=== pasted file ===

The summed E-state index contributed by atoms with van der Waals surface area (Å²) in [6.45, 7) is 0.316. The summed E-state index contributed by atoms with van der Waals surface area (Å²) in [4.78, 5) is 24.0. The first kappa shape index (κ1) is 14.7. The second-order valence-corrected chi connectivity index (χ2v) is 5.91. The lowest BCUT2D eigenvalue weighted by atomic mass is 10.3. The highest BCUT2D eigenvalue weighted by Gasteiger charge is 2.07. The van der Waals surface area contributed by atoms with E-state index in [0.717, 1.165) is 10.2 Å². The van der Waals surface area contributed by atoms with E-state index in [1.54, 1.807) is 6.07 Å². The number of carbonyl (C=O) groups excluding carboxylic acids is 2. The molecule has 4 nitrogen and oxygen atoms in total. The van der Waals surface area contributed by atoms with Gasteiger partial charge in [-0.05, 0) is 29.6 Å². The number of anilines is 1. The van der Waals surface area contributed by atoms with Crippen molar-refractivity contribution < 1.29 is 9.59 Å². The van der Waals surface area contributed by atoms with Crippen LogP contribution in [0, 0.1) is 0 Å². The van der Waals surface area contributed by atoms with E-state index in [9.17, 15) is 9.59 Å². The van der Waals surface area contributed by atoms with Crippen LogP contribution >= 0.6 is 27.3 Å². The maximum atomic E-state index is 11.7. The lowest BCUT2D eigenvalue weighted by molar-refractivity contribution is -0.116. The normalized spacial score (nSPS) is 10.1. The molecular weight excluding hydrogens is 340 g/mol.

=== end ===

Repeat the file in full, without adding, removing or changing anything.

The summed E-state index contributed by atoms with van der Waals surface area (Å²) in [6.45, 7) is 0.316. The summed E-state index contributed by atoms with van der Waals surface area (Å²) in [4.78, 5) is 24.0. The first kappa shape index (κ1) is 14.7. The second-order valence-corrected chi connectivity index (χ2v) is 5.91. The lowest BCUT2D eigenvalue weighted by atomic mass is 10.3. The highest BCUT2D eigenvalue weighted by Gasteiger charge is 2.07. The van der Waals surface area contributed by atoms with E-state index in [0.717, 1.165) is 10.2 Å². The van der Waals surface area contributed by atoms with E-state index in [1.54, 1.807) is 6.07 Å². The number of carbonyl (C=O) groups excluding carboxylic acids is 2. The molecule has 4 nitrogen and oxygen atoms in total. The van der Waals surface area contributed by atoms with Gasteiger partial charge in [-0.05, 0) is 29.6 Å². The number of anilines is 1. The van der Waals surface area contributed by atoms with Crippen molar-refractivity contribution < 1.29 is 9.59 Å². The van der Waals surface area contributed by atoms with Crippen LogP contribution in [0, 0.1) is 0 Å². The van der Waals surface area contributed by atoms with E-state index in [9.17, 15) is 9.59 Å². The van der Waals surface area contributed by atoms with Crippen LogP contribution >= 0.6 is 27.3 Å². The maximum atomic E-state index is 11.7. The lowest BCUT2D eigenvalue weighted by molar-refractivity contribution is -0.116. The normalized spacial score (nSPS) is 10.1. The molecular weight excluding hydrogens is 340 g/mol.